A well-written DoD can serve as a checklist for the team, provides a shared understanding on the quality of the work, and helps the product owner in the acceptance process.

When you include accessibility in the DoD, you make it an important quality of your product. Each backlog item should comply with the Definition of Done, it helps you spot and tackle accessibility issues before they’re deployed to production.

An effective DoD for accessibility

You already have general checks in your DoD, checks like:

  • Documentation is updated
  • Unit tests were written and pass
  • Meets acceptance criteria described for the user story

These checks help the team and the PO have a common understanding of “Done”. When you want to add accessibility to this list, we need to be specific about what accessibility means.

Accessibility means that products work for people, so to be truly accessible, you need to test your product with real people (including disabled people). This doesn’t mean that you have to include usability testing in the DoD. In reality it’s not always possible to do usability testing for every new feature. When you do usability at the end of each sprint and it’ part of your process , you might still include it in the Definition of Done for the sprint. Probably not on your checklist for backlog items though.

There are things that we can reasonably check for each feature. We can run automated tests, manually test against the accessibility guidelines, or check that the content style guide was followed. These checks help you keep your products accessible.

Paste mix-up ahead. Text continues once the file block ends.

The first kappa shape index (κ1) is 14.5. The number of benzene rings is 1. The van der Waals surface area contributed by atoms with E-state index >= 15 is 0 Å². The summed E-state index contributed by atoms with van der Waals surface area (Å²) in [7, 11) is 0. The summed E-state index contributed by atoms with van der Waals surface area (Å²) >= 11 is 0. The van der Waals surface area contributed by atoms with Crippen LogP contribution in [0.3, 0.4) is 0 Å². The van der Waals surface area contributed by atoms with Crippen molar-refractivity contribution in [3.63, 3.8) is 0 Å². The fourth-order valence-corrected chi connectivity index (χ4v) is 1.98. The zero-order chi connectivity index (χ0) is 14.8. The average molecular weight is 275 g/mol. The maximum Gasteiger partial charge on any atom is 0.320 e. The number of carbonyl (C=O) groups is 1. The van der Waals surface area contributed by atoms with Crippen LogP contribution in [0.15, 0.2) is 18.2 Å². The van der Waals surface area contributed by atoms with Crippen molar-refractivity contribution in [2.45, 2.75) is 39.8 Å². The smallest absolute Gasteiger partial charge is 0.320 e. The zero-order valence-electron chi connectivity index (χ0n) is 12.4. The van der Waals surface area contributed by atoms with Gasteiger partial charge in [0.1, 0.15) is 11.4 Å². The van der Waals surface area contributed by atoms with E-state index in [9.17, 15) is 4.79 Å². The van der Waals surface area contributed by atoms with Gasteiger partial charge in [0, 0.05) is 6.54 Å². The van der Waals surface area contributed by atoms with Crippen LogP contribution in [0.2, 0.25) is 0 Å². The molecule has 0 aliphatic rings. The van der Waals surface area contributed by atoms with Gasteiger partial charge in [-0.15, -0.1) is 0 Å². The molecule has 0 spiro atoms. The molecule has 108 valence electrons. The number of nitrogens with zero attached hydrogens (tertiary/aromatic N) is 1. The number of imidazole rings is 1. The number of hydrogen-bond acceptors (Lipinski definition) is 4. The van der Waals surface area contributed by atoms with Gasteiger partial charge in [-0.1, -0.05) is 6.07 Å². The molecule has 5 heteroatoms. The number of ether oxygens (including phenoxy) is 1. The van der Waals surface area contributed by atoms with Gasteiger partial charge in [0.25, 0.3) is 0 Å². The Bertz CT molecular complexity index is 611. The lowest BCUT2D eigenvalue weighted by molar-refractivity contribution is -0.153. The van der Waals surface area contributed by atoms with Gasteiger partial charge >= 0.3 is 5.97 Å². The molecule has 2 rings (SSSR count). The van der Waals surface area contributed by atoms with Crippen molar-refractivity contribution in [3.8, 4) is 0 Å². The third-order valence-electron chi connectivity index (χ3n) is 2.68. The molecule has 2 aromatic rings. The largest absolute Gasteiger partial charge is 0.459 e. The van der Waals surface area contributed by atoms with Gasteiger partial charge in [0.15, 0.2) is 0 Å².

For a DoD to be effective, each requirement on the list should be checked off for a feature to be marked as Done. If you don’t plan on doing that, then there is no reason to include a check.


These are some examples of items to include in the Definition of Done.

  • Passes automated accessibility tests

    This is the minimum you can (and should) do. There are plenty of tools available to test against the accessibility guidelines. Some common ones are Wave, aXe, Lighthouse, and Tenon. They all test differently, so it’s best to use a combination of tools. Here’s how different accessibility testing tools compare.

  • Meets WCAG 2.1 requirements

    The best way to ensure WCAG 2.1 conformance, is having each feature reviewed by an accessibility expert. This expert can be internal or external, as long as they are knowledgeable and experienced.

  • Accessibility statement is updated

    If you have an accessibility statement on your website, it should help disabled people understand whether your products and services are fully accessible. It should provide information what people can do when they run into accessibility issues and how you plan to remedy them. When you deploy new features that you know might not be fully accessible, make sure to update your accessibility statement.

  • Follows content guidelines

    Making content perceivable and understandable has an enormous impact on accessibility. If you have a content style guide that includes guidance on accessibility, it can help you prevent issues. The Readability Guidelines project is a great resource when you don’t have any yourself.

These are just four examples of what you can include and they will help you cover the basics of accessibility.

The best way to make you products and services truly accessible, is by including disabled people in every step the design process. Including accessibility in your Definition of Done will make your products a lot more accessible.